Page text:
Williams said a rider she spoke with prefers the Transit app because it gives information on how many people are on the bus. From Williams’ experience, the Transit app was also more accurate than DDOT Bus Tracker.
Bus stop conditions
Documenters paid attention to what bus stops looked and felt like. Many of the stops were clean, but some didn’t have lighting. Many had nowhere to sit.
Documenters noticed a lack of shelters or benches at bus stops. Documenter Jen David, who took route 8 Warren, experienced some unexpected rain while waiting for the bus and only had a tree to stand under.
“Very few stops had any shelters,” David said. “If I got all wet and then had to ride on a jam-packed bus to work, my life would have been miserable.”
On route 1 Vernor, Documenter Carole Hawke noticed more shelters in Dearborn than in Detroit. The Dearborn shelters also had directions in three languages: English, Arabic and Spanish.
Hawke noted that some Detroit stops didn’t have signs at all: She only knew the stops were there through the tracking apps.
Bus stops closer to New Center and downtown were noticeably cleaner than those further down, Documenter Tiffany Pilson noted. She wrote that shelters and stops looked cleaner on Detroit’s westside than on the eastside.
“The stops east of Woodward were not as well kept,” Pilson wrote. “Most of the trash cans were overrun, and (there was) trash all around.”
Other Documenters noted that buses were reasonably clean compared to when they rode buses several years ago, and others said that the Rosa Parks Transit Center was likewise clean.
Use our guide to sightsee along the routes and keep watch on the city’s transit system.
Detroit and the surrounding areas are facing a lot of construction, affecting bus stop accessibility. Some stops were moved down the block or around the corner to accommodate construction, but their new locations weren’t always clear. Documenters witnessed buses needing to drive past a blocked stop and honk at riders, who would then need to walk into the street to board the bus.
Documenter Taura Brown uses a wheelchair. She wrote that the debris made it difficult to navigate to the bus stop in her wheelchair.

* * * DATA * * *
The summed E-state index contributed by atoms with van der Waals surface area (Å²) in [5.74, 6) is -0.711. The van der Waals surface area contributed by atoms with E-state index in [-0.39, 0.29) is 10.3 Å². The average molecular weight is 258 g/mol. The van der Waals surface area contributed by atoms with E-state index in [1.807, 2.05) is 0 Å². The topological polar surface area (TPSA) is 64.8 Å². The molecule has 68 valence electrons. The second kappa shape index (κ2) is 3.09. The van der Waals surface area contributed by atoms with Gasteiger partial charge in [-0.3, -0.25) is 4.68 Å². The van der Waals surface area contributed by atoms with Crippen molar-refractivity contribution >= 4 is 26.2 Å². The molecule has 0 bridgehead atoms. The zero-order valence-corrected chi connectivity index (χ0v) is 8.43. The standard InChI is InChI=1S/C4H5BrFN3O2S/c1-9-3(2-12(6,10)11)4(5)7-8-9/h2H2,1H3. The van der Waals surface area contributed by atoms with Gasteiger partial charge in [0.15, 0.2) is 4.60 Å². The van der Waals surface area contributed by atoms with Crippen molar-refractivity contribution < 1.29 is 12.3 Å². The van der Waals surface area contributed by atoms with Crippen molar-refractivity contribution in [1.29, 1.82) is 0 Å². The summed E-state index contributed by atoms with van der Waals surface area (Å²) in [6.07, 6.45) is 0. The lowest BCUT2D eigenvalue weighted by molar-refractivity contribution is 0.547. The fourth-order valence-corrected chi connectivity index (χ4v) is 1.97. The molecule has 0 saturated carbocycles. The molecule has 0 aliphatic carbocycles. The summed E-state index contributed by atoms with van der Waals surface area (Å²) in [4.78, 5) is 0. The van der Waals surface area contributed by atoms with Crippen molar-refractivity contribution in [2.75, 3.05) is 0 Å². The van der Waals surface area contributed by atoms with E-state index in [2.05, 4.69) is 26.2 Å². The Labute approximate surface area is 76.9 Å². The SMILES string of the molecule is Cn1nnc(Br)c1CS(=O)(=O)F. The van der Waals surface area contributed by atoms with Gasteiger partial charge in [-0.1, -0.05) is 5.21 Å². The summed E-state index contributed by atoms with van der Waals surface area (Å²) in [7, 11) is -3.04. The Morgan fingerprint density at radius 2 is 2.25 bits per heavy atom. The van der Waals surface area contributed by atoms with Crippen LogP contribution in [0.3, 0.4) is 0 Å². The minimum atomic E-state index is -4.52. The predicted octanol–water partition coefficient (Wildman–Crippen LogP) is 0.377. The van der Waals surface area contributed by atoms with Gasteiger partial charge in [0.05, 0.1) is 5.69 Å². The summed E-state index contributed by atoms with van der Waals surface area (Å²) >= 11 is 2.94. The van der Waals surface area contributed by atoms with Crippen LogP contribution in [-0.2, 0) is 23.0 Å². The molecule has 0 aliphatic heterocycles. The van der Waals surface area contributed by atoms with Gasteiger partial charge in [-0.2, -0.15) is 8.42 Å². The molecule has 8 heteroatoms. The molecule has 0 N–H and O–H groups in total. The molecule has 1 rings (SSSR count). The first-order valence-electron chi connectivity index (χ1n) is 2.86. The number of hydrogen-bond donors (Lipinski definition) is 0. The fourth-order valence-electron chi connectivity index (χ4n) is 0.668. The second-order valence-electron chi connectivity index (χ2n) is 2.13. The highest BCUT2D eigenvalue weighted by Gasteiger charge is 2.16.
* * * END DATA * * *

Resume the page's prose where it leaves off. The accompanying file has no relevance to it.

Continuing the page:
“I missed my first bus,” Brown, who rode the 9 Jefferson, wrote. “I don’t navigate outside in my wheelchair as fast as I do in my apartment. I had not considered trash, cracks in the sidewalk and crossing the street as obstacles before I left home.”
Brown did find bus drivers and passengers to be helpful. Drivers “kneeled” or lowered the bus for her to board and folded up seats; passengers quickly moved to make room for her without complaint.
Cars were parked at some bus stops, often making it impossible for drivers to stop at the curb and for riders who use a wheelchair to board easily. Documenters Corey Rowe and A J Johnson witnessed construction vehicles blocking some bus stop signs, making it unclear where riders should wait.
Other things of note
When Documenters ride the buses, we learn about experiences we don’t hear in public comment at DDOT or City Council meetings. Several Documenters were pleasantly surprised about the overall experience, given past experiences or public comments.
Tyler Parlor said, “I was pleased to find an atmosphere that made me rethink public transportation.
Documenters enjoyed talking with their bus drivers. Drivers eagerly helped riders in wheelchairs board the bus, made conversation with Documenters and were patient with new riders despite Documenters noting they must contend with traffic, safety, construction, rerouting, communication issues, other passengers, time, and more. DDOT needs more than 100 additional drivers to operate at full capacity and improve its pullout rate.
DDOT drivers and their union say pay is the main issue. Drivers earn a starting wage of $16.15 an hour, which goes up to $23 an hour after four years of employment.
Many Documenters were left wondering what it will take for public transportation in Detroit to become a viable and preferred form of transportation.
“Overall, it was a really good experience to ride the bus,” wrote Documenter Anna Harris, who rode route 5. “I feel empowered to take the bus more often. While I recognized that this likely isn’t representative of many experiences with our transit system, it made me feel optimistic about how it could look under more ideal circumstances.”
Documenters A J Johnson, Amelia Benavides-Colón, Anna Harris, Autumn Jackson-Hines, Carole Hawke, Clarissa Williams, Colleen Cirocco, Corey Rowe, Elyas Khan, Jen David, Kristin Fehrman, Lukas Lasecki, Meghan Rutigliano, Sandi Nelson, Sherrie Smith, Taura Brown, Tewonia Alamu, Tiffany Pilson and Tyler Parlor contributed to this article. Full reporting from the Documenters on the Bus project can be found here.